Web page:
Juniper Ridge: The Specifics

Those wanting more info on this route can note the following:

The route we followed was 18 miles and can be found on Washington Green Trails maps 333 and 334. We left cars at the Tongue Mountain trailhead on F.R. 2801, where we would finish, and shuttled up F.R. 23 to the Dark Meadows trailhead. Follow the Dark Meadows trail west to the Juiper Ridge trail and then take that north to the Tongue Mountain trail and down to road 2801. It's a pretty straightforward route.

All in all, there's about 5,500 feet of total elevation gain throughout the course of the ride, despite starting at an elevation 1,000 feet higher than where you'll finish. We opted to include a side-trip up to Sunrise Peak halfway through the ride and the views from the top were worth the half-mile hike (just hide your bikes in the trees).

The next time I do this ride, I will be sure to 1) bring no less than 200 oz of fluids, 2) go earlier in the season before the trails are tore up by the motos, and 3) try to go after a rainstorm so the dust will be minimized.

Juniper Ridge

I left the Seattle area around 5pm on Friday night and drove down to the Gifford Pinchot National Forest, slightly northeast of Mount St. Helens and due south of Mt. Rainier. I found a small campground to park my truck and transformed the inside of my Honda Element into my own personal living space for the night. It was nearly 10pm by the time I was done organizing my stuff and eating, but I felt pretty awake so I took out my laptop and managed to get an hour or so of work done.

Come morning, I had breakfast, broke "camp", and drove 10 miles down the forest road to the trailhead, where I was meeting the other 8 riders in our group. Once we all gathered up, we piled our bikes into three vehicles and drove 13 miles up the road to our starting point. Normally we cross-country, endurance riders frown on this form of shuttling and leave it to our armor-clad downhilling brethren, but even with the shuttle to the "top" we still had over 5,000 feet of climbing to suffer through. And suffer was the correct word.

The 18 mile trail offered a surprisingly abrupt wake up call less than 1.5 miles into the ride. The climb to the initial ridge proved daunting as we were all pushing and carrying our bikes up the steep trail. It took nearly an hour to cover the first 2 miles. It would only get worse.

The trail we would follow for the next 16 miles is frequently used by dirt bike riders and, as a result, is very dusty and trench-like. The area hasn't received rain in well over a month and the trail surface was several inches deep of loose sand and silt. It was like pedaling through flour.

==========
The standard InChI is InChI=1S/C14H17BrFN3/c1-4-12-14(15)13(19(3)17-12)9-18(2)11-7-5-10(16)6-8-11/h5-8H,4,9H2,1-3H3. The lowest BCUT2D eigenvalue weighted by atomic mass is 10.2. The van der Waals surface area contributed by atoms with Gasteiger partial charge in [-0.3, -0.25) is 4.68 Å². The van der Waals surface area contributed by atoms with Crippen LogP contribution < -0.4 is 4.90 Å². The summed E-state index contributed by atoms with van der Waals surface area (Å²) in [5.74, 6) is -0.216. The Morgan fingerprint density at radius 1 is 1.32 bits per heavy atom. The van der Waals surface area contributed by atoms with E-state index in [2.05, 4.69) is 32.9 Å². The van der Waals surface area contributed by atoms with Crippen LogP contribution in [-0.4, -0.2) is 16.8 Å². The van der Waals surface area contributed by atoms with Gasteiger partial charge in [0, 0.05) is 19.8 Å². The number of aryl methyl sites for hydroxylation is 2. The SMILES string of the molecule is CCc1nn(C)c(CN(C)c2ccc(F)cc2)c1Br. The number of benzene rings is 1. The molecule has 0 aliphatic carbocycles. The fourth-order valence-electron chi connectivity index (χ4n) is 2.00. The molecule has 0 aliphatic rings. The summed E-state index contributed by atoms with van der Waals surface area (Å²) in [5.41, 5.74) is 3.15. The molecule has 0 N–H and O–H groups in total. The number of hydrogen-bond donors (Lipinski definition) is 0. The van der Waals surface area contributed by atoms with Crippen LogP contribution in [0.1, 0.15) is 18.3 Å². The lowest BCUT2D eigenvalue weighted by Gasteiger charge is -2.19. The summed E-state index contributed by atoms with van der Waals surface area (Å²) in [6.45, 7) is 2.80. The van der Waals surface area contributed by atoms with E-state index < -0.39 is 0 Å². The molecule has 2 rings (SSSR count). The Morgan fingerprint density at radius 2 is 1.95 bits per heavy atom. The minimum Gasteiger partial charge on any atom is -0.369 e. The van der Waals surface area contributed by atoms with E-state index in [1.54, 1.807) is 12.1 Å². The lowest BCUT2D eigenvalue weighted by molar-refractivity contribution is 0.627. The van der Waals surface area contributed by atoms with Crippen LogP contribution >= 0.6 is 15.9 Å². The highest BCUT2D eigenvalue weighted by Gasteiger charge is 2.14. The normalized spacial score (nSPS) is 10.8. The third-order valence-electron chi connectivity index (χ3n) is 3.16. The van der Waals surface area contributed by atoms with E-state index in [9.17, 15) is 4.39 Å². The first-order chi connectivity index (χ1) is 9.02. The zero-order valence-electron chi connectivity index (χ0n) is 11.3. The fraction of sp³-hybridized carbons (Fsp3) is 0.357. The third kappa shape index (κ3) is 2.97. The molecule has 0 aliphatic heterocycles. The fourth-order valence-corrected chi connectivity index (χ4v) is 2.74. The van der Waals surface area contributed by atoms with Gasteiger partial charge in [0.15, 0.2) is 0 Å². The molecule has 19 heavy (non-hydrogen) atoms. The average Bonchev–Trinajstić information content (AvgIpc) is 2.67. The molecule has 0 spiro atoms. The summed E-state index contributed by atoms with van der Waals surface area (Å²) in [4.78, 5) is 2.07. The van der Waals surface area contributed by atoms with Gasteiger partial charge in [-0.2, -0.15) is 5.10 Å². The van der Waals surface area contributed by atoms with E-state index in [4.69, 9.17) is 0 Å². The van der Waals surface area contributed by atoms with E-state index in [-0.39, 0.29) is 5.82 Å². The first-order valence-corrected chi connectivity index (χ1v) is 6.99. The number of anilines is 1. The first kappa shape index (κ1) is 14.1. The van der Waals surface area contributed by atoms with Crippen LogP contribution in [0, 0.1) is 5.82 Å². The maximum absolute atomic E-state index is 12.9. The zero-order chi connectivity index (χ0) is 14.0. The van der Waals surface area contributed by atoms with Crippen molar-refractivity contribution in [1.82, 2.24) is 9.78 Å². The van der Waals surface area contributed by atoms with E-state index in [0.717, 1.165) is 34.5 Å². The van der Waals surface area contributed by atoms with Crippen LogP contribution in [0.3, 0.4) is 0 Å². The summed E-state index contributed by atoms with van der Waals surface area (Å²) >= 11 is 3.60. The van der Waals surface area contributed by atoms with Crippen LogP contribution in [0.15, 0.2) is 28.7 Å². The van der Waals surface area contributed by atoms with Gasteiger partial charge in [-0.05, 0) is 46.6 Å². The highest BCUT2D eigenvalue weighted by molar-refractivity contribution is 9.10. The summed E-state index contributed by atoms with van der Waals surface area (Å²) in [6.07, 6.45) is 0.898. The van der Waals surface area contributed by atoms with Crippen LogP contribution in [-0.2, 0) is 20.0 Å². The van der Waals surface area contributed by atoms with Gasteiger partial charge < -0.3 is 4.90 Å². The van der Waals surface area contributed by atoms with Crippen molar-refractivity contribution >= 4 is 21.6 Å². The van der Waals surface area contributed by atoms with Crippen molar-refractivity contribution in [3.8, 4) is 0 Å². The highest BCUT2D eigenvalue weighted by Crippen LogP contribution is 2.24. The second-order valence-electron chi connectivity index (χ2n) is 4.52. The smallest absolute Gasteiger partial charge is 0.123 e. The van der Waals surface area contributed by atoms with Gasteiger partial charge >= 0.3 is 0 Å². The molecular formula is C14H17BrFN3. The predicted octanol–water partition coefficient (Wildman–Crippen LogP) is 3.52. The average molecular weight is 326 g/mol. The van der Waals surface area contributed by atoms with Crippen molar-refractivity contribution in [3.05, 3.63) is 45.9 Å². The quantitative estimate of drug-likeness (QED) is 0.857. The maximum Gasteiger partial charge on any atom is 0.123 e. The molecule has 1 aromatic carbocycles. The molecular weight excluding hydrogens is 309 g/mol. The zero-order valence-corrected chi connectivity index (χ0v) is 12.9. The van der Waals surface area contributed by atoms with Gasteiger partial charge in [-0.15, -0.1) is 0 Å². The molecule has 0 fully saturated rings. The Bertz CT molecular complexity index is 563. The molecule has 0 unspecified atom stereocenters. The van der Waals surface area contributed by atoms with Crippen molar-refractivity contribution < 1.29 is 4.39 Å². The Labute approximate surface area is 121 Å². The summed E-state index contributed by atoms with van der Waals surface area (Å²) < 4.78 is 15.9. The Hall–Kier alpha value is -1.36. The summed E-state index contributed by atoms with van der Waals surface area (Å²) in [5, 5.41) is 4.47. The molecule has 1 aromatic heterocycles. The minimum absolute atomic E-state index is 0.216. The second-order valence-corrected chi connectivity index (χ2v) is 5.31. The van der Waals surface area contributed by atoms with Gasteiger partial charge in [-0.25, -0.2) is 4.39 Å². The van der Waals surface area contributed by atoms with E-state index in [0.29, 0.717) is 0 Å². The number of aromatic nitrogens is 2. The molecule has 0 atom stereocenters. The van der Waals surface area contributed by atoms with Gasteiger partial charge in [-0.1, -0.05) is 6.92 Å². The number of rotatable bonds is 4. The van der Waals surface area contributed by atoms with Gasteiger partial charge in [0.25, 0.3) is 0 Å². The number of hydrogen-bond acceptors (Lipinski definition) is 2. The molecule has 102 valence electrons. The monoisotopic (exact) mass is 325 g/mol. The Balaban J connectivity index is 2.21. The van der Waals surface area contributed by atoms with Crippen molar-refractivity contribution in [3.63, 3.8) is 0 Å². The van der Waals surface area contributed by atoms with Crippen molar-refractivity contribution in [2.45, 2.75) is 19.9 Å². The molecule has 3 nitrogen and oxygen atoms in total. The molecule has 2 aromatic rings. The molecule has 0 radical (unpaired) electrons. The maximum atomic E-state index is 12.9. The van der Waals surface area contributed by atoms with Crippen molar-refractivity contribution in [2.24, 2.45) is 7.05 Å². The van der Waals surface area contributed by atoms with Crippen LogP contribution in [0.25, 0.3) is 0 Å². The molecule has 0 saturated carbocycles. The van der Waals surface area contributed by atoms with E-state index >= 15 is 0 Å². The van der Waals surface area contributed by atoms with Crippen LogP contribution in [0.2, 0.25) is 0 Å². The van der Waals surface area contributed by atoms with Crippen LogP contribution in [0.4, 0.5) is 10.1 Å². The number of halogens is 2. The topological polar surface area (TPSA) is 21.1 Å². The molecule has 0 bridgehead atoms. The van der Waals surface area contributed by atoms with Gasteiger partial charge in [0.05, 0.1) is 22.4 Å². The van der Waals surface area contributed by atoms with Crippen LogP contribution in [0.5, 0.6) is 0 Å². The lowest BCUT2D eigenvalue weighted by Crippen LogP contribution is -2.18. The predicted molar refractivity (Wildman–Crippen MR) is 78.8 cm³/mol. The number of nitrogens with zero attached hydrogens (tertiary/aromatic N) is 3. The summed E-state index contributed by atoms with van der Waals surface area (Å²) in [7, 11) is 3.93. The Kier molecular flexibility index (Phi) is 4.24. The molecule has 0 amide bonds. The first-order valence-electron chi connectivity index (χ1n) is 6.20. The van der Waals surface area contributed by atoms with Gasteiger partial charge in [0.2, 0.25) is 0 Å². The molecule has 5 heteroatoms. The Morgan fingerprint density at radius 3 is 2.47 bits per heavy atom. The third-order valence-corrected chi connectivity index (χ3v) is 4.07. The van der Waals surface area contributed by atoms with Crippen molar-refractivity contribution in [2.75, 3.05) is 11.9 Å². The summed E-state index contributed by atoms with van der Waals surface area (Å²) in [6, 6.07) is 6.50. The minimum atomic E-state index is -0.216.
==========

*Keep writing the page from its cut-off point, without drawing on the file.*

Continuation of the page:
And so we suffered, but the views were worth it. At several points throughout the ride, we were able to see four of the most beautiful volcanoes in the Cascade Mountains range simply by turning around. We headed north throughout most of the day so Mt. Rainier was often in our sights, but we were also flanked by Mt. Adams to the east and Mount St. Helens to the west. And, if you looked closely, you could see Oregon's Mt. Hood way in the distance to the south.

Without any exaggeration, this was a very difficult ride. Definitely the most difficult I've experienced in terms of the shear amount of effort it took to complete. As if the climbing and trail conditions weren't harsh enough, it was also about 86 degrees and not a cloud in the sky. Despite bringing 140 ounces of fluids with me, I nearly ran out with 7 miles to go.

Aside from the views and the tremendous excercise and comaraderie, the other reason to do this particular route is the downhill. The final 7 miles of the trail plummet 4,000 feet in elevation back down to the trailhead. After taking nearly 4 hours to suffer through the trail's first 8 miles, we were able to knock off the final 7 miles in just over an hour. Why so long to descend 7 miles? Because even with the net elevation loss of 4,000 feet there were still a couple of hike-a-bike sections to get past. But there were several extended portions of singletrack where it was hard to stay below 20 mph, even with the brakes on. Many finished the ride with scoching red brake rotors!